By Renato Rocha, Policy Analyst, Economic Policy, UnidosUS
In the last year of the Obama Administration, Latinos made considerable progress across a range of economic indicators. The 2016 income and poverty data released by the U.S. Census Bureau yesterday showed that despite a number of remaining long-standing inequities, there were many bright spots for the Latino community. In total, about one million Latinos were lifted out of poverty last year. This isn’t just good news for the Latino community, it is good news for the nation. Latinos are over 56 million strong and contribute to our nation’s overall economic well-being.
The following three key trends highlight the progress that millions of Latinos made in 2016:
- Hispanic family income reached an all-time high in 2016: Hispanic median income increased to $47,675, an estimated 4.3 percent growth between 2015 and 2016.
- Nearly one million Latinos rose out of poverty in 2016: The Hispanic poverty rate dropped by an estimated two percentage points between 2015 and 2016, down to 19.4%. In total, approximately 996,000 Latinos were lifted out of poverty last year.. Latinos accounted for approximately 40% of the total population that climbed out of poverty between 2015 and 2016.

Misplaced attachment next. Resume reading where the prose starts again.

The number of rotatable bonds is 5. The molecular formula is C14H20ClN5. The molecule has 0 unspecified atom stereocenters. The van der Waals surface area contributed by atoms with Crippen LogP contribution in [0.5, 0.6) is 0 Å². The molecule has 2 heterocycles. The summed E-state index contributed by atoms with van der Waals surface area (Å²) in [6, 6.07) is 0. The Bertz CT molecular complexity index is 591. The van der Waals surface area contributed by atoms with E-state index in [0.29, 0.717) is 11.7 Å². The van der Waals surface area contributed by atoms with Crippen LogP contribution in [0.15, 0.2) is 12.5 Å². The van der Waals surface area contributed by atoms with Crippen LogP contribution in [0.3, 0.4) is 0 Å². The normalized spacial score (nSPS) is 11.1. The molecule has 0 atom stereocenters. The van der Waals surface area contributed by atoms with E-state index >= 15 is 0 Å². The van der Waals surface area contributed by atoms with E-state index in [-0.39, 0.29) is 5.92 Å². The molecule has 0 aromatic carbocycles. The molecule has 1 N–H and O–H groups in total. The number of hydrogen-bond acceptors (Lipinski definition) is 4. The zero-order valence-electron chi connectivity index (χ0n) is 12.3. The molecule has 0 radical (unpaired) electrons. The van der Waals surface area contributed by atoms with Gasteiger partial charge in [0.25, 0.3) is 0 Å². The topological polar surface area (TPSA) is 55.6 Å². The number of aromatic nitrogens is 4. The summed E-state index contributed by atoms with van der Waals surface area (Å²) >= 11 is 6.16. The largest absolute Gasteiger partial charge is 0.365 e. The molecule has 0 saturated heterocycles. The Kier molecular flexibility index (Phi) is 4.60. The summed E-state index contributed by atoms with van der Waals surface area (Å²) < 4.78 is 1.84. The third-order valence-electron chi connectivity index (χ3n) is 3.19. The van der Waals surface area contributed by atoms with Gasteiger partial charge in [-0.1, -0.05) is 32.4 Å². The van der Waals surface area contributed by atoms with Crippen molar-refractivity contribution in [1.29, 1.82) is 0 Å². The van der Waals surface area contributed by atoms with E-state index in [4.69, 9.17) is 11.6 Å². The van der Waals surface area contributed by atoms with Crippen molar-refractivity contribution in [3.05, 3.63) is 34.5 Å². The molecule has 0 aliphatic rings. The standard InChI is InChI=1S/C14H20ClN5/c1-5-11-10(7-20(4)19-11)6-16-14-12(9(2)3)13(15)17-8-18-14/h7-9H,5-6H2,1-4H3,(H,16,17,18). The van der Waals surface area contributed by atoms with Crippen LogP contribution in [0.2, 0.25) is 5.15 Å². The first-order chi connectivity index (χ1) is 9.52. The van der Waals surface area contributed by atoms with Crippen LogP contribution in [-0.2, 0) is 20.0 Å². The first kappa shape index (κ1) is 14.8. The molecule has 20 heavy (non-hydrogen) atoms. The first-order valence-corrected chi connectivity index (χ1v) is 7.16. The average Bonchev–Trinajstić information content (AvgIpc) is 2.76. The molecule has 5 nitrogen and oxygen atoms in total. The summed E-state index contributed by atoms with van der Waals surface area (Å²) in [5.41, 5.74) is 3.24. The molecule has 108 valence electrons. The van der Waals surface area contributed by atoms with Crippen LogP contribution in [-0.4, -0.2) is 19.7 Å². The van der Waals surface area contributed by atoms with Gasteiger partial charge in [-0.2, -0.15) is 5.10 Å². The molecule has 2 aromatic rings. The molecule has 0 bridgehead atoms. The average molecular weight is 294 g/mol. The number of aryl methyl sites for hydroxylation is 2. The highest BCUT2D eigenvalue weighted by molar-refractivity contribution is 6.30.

- Hispanic child poverty rate hit a record low in 2016: In 2016, the Hispanic child poverty rate dropped to an all-time low 26.6% from 28.9% in 2015. An estimated 4.9 million Latino children lived in poverty in 2016, about 400,000 less than in the previous year.
These hard-earned gains are encouraging but also threatened. The current budget being considered by the House of Representatives undermines federal anti-poverty programs by imposing unprecedented cuts to fund tax breaks for large corporations and wealthy individuals. Gutting these critical programs would have a devastating effect on the millions of Latinos who struggle to make ends meet. Recent UnidosUS research provides evidence of the strong effect of federal assistance programs on lifting millions of Latinos, especially children, out of poverty.
For example, in 2015:
- The Earned Income Tax Credit helped about 2.7 million Latinos get out of poverty, including 1.4 million children.
- The Child Tax Credit lifted an estimated 981,000 Latinos out of poverty, including 560,000 children.
- The Supplemental Nutrition Assistance Program, SNAP, helped lift approximately 1.3 million Latinos out of poverty, including 640,000 children.
- Rental assistance lifted about 720,000 Latinos out of poverty, including 270,000 children.
- Supplemental Security Income raised an estimated 630,000 Latinos out of poverty, including 140,000 children.
The economic advances made in recent years are the result of targeted economic policies that invest in maintaining and increasing progress for everyone. As the Latino community continues to work hard and contribute to our nation’s workforce and prosperity, our elected officials must defend the progress made since the Great Recession. Any policy changes that reverse course on recent gains for Latinos will only fuel inequality and threaten the strength and vitality of our national economy.
Congress should approve a budget and support policies to strengthen assistance programs that help working families succeed and bolster the health of our economy.